- Dennis Griffin
Your Compressor Failed? Don't Blame the Compressor
There really are no two ways about it. If a compressor fails and needs to be replaced, it’s probably not going to be cheap. But if a failed compressor is replaced without first correcting the root cause of failure, get ready to open your wallet again, because the new compressor will likely fail as well. In an estimated nine times out of ten, compressor failure is a direct result of issue found elsewhere in the system.
There are a number of common causes of compressor failure, number one being lack of lubrication. This can occur when oil has degraded due to overheating or contaminated by liquid migration, blocked from reaching the bearings, or if there is loss of oil in the system. Poor pipe design on split systems is a common reason for lack of lubrication, as it can trap oil and prevent it from returning to the compressor. Suction lines must be large enough to minimize pressure drop, but small enough to maintain required velocity for oil return. Likewise, liquid lines must be large enough to minimize pressure drop and small enough to avoid undercharging the system.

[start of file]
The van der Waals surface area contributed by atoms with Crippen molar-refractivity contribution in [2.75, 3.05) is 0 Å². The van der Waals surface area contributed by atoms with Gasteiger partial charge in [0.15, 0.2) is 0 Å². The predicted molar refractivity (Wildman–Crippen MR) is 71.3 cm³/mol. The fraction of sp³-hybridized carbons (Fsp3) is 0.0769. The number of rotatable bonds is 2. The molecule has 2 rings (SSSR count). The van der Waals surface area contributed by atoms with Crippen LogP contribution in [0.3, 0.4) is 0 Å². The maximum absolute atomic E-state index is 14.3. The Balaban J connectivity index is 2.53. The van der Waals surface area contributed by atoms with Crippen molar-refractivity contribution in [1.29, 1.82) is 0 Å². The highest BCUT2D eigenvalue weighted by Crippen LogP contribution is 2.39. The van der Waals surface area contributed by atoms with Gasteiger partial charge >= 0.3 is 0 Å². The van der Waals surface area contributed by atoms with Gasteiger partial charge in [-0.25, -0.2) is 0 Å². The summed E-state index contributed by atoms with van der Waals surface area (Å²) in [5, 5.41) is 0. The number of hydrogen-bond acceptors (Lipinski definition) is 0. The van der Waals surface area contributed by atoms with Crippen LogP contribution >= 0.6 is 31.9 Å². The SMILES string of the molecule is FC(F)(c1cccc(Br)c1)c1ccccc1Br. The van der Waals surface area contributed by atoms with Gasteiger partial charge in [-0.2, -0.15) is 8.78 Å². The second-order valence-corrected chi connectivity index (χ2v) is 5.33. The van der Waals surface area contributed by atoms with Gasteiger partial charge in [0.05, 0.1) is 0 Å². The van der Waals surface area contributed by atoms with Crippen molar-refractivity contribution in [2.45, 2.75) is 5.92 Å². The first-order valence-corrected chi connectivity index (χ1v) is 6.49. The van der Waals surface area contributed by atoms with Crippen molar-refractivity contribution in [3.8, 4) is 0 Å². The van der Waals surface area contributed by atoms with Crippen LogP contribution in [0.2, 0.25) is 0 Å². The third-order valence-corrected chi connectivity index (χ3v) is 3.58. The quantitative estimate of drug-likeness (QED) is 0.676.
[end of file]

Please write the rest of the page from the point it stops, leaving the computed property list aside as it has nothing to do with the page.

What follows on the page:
Flood-back is a problem that occurs during the running cycle when large volumes of liquid refrigerant return to the compressor through the suction pipe during the running cycle, washing oil from bearing surfaces. The resulting dilution can lead to excessive wear in bearings, pistons, cylinders, rotors, and stators. Causes include low evaporator loads, oversized equipment, faulty evaporator fans, and evaporator oil logging, among others.
Flooded starts occur during the off cycle when refrigerant migrates and condenses in the crankcase oil. On start-up, pressure falls rapidly and refrigerant explodes out of the oil into the crankcase, washing lubricant from bearings, journals and rods. Some causes of flooded starts include system overcharge, long off-cycle times, crankcase temperatures lower than the evaporator, and faulty crankcase heater.
Another common compressor-killing issue is slugging, which happens when a mass or “slug” of liquid refrigerant, oil, or mixture of both returns to the compressor, usually on start-up. Because compressors are designed to compress gas, not liquid, slugging usually results in damaged components that lead to equipment failure. Slugging can be due to a number of root causes.
Principled HVAC contractors like PJM never replace a compressor without first determining and fixing the cause of failure. Unfortunately, this is not always the case with less-scrupulous contractors. For more information on compressor failure, please contact PJM Mechanical Contractors, Inc. service department at 609-496-8696.